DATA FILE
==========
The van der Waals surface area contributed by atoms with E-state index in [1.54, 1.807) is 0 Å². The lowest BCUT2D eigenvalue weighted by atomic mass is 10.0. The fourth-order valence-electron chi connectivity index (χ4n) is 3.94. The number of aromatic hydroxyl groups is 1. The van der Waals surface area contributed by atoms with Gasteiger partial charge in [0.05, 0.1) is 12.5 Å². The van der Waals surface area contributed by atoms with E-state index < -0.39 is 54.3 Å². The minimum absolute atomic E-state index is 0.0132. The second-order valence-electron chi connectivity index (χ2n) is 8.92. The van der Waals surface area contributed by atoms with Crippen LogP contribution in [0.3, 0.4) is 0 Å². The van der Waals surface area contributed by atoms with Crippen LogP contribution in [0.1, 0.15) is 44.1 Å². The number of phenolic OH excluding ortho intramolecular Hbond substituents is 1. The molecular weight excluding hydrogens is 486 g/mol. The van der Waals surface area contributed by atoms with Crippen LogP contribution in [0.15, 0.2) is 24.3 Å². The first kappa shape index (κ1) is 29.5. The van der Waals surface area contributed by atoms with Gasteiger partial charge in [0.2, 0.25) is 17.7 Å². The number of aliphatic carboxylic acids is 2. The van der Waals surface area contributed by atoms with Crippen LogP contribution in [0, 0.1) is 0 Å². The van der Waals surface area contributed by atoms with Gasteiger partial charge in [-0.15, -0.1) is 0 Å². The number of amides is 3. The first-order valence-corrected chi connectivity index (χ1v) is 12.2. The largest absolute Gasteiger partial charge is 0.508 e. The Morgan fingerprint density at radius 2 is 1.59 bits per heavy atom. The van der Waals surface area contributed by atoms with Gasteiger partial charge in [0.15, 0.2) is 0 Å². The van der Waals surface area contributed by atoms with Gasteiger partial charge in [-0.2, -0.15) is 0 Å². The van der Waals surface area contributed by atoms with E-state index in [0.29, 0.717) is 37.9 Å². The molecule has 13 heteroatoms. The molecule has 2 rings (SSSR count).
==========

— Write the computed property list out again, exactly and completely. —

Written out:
The van der Waals surface area contributed by atoms with E-state index in [1.54, 1.807) is 0 Å². The lowest BCUT2D eigenvalue weighted by atomic mass is 10.0. The fourth-order valence-electron chi connectivity index (χ4n) is 3.94. The number of aromatic hydroxyl groups is 1. The van der Waals surface area contributed by atoms with Gasteiger partial charge in [0.05, 0.1) is 12.5 Å². The van der Waals surface area contributed by atoms with E-state index < -0.39 is 54.3 Å². The minimum absolute atomic E-state index is 0.0132. The second-order valence-electron chi connectivity index (χ2n) is 8.92. The van der Waals surface area contributed by atoms with Crippen LogP contribution in [0.3, 0.4) is 0 Å². The van der Waals surface area contributed by atoms with Crippen LogP contribution in [0.1, 0.15) is 44.1 Å². The number of phenolic OH excluding ortho intramolecular Hbond substituents is 1. The molecular weight excluding hydrogens is 486 g/mol. The van der Waals surface area contributed by atoms with Crippen LogP contribution in [0.15, 0.2) is 24.3 Å². The first kappa shape index (κ1) is 29.5. The van der Waals surface area contributed by atoms with Gasteiger partial charge in [0.2, 0.25) is 17.7 Å². The number of aliphatic carboxylic acids is 2. The van der Waals surface area contributed by atoms with Crippen LogP contribution in [0, 0.1) is 0 Å². The van der Waals surface area contributed by atoms with Gasteiger partial charge in [-0.15, -0.1) is 0 Å². The number of amides is 3. The first-order valence-corrected chi connectivity index (χ1v) is 12.2. The largest absolute Gasteiger partial charge is 0.508 e. The Morgan fingerprint density at radius 2 is 1.59 bits per heavy atom. The van der Waals surface area contributed by atoms with Gasteiger partial charge in [0.15, 0.2) is 0 Å². The van der Waals surface area contributed by atoms with Gasteiger partial charge in [-0.2, -0.15) is 0 Å². The van der Waals surface area contributed by atoms with E-state index in [0.29, 0.717) is 37.9 Å². The molecule has 13 heteroatoms. The molecule has 2 rings (SSSR count).